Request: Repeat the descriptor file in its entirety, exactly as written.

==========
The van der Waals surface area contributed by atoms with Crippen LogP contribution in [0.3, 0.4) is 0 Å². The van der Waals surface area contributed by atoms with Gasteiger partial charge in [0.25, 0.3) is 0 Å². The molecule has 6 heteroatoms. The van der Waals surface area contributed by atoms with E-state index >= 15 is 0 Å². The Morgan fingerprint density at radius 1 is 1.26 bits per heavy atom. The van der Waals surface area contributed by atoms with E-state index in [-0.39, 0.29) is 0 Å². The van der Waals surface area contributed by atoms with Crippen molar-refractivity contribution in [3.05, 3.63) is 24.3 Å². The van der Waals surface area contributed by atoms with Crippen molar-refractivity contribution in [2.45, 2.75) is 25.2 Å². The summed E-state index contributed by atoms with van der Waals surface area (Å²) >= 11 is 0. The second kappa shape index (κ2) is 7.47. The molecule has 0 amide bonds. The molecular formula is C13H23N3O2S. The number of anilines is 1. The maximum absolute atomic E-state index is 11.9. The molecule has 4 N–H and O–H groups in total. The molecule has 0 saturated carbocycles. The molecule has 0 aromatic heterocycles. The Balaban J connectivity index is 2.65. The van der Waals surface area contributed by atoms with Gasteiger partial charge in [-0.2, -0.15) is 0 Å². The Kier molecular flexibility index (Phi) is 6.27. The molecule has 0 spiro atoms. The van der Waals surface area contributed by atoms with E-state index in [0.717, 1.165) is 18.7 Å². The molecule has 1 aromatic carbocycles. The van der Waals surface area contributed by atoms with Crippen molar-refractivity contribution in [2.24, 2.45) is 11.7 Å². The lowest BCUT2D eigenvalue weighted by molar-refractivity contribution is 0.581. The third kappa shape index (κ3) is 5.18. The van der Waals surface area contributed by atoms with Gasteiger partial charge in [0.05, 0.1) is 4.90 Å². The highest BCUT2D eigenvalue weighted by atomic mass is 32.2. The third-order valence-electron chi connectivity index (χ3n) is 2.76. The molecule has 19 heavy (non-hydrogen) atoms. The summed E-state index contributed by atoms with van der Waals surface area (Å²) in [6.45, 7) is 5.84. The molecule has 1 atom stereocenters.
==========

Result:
The van der Waals surface area contributed by atoms with Crippen LogP contribution in [0.3, 0.4) is 0 Å². The van der Waals surface area contributed by atoms with Gasteiger partial charge in [0.25, 0.3) is 0 Å². The molecule has 6 heteroatoms. The van der Waals surface area contributed by atoms with E-state index >= 15 is 0 Å². The Morgan fingerprint density at radius 1 is 1.26 bits per heavy atom. The van der Waals surface area contributed by atoms with E-state index in [-0.39, 0.29) is 0 Å². The van der Waals surface area contributed by atoms with Crippen molar-refractivity contribution in [3.05, 3.63) is 24.3 Å². The van der Waals surface area contributed by atoms with Crippen molar-refractivity contribution in [2.45, 2.75) is 25.2 Å². The summed E-state index contributed by atoms with van der Waals surface area (Å²) >= 11 is 0. The second kappa shape index (κ2) is 7.47. The molecule has 0 amide bonds. The molecular formula is C13H23N3O2S. The number of anilines is 1. The maximum absolute atomic E-state index is 11.9. The molecule has 4 N–H and O–H groups in total. The molecule has 0 saturated carbocycles. The molecule has 0 aromatic heterocycles. The Balaban J connectivity index is 2.65. The van der Waals surface area contributed by atoms with Gasteiger partial charge in [-0.2, -0.15) is 0 Å². The Kier molecular flexibility index (Phi) is 6.27. The molecule has 0 spiro atoms. The van der Waals surface area contributed by atoms with E-state index in [0.717, 1.165) is 18.7 Å². The molecule has 1 aromatic carbocycles. The van der Waals surface area contributed by atoms with Crippen molar-refractivity contribution in [2.24, 2.45) is 11.7 Å². The lowest BCUT2D eigenvalue weighted by molar-refractivity contribution is 0.581. The third kappa shape index (κ3) is 5.18. The van der Waals surface area contributed by atoms with Gasteiger partial charge in [0.05, 0.1) is 4.90 Å². The highest BCUT2D eigenvalue weighted by atomic mass is 32.2. The third-order valence-electron chi connectivity index (χ3n) is 2.76. The molecule has 19 heavy (non-hydrogen) atoms. The summed E-state index contributed by atoms with van der Waals surface area (Å²) in [6.45, 7) is 5.84. The molecule has 1 atom stereocenters.